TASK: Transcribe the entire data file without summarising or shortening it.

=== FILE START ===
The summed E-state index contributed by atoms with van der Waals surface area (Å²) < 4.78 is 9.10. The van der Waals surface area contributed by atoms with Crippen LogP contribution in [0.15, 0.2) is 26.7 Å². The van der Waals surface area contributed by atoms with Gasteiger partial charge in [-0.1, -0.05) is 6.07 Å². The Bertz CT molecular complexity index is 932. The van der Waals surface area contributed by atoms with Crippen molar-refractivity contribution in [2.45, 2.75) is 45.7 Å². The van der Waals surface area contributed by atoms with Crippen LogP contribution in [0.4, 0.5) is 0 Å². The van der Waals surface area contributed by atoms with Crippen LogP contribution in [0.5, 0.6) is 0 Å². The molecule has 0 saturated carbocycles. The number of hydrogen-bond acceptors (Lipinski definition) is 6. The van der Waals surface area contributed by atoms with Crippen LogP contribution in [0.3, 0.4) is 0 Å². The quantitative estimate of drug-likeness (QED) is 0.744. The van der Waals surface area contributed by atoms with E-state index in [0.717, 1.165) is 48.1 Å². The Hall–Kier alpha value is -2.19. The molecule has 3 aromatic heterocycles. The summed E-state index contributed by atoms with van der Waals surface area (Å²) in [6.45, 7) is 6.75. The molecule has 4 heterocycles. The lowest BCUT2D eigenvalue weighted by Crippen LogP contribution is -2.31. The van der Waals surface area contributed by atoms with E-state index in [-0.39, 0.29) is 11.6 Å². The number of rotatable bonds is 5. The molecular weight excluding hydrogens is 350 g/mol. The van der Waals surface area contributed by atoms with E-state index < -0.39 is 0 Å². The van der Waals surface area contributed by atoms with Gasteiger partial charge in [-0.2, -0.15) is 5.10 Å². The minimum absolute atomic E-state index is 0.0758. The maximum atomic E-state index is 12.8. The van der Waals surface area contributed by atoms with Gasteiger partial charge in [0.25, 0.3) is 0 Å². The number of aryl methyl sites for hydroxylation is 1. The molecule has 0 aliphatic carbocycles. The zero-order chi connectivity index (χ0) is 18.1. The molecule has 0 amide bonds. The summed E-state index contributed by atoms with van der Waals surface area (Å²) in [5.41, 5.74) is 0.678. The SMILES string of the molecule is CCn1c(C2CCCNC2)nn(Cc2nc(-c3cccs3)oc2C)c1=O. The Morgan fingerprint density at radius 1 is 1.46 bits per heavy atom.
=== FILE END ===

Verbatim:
The summed E-state index contributed by atoms with van der Waals surface area (Å²) < 4.78 is 9.10. The van der Waals surface area contributed by atoms with Crippen LogP contribution in [0.15, 0.2) is 26.7 Å². The van der Waals surface area contributed by atoms with Gasteiger partial charge in [-0.1, -0.05) is 6.07 Å². The Bertz CT molecular complexity index is 932. The van der Waals surface area contributed by atoms with Crippen molar-refractivity contribution in [2.45, 2.75) is 45.7 Å². The van der Waals surface area contributed by atoms with Crippen LogP contribution in [0.4, 0.5) is 0 Å². The van der Waals surface area contributed by atoms with Crippen LogP contribution in [0.5, 0.6) is 0 Å². The molecule has 0 saturated carbocycles. The number of hydrogen-bond acceptors (Lipinski definition) is 6. The van der Waals surface area contributed by atoms with Crippen LogP contribution in [0.3, 0.4) is 0 Å². The quantitative estimate of drug-likeness (QED) is 0.744. The van der Waals surface area contributed by atoms with E-state index in [0.717, 1.165) is 48.1 Å². The Hall–Kier alpha value is -2.19. The molecule has 3 aromatic heterocycles. The summed E-state index contributed by atoms with van der Waals surface area (Å²) in [6.45, 7) is 6.75. The molecule has 4 heterocycles. The lowest BCUT2D eigenvalue weighted by Crippen LogP contribution is -2.31. The van der Waals surface area contributed by atoms with E-state index in [-0.39, 0.29) is 11.6 Å². The number of rotatable bonds is 5. The molecular weight excluding hydrogens is 350 g/mol. The van der Waals surface area contributed by atoms with E-state index < -0.39 is 0 Å². The van der Waals surface area contributed by atoms with Gasteiger partial charge in [-0.2, -0.15) is 5.10 Å². The minimum absolute atomic E-state index is 0.0758. The maximum atomic E-state index is 12.8. The van der Waals surface area contributed by atoms with Gasteiger partial charge in [0.25, 0.3) is 0 Å². The number of aryl methyl sites for hydroxylation is 1. The molecule has 0 aliphatic carbocycles. The zero-order chi connectivity index (χ0) is 18.1. The molecule has 0 amide bonds. The summed E-state index contributed by atoms with van der Waals surface area (Å²) in [5.41, 5.74) is 0.678. The SMILES string of the molecule is CCn1c(C2CCCNC2)nn(Cc2nc(-c3cccs3)oc2C)c1=O. The Morgan fingerprint density at radius 1 is 1.46 bits per heavy atom.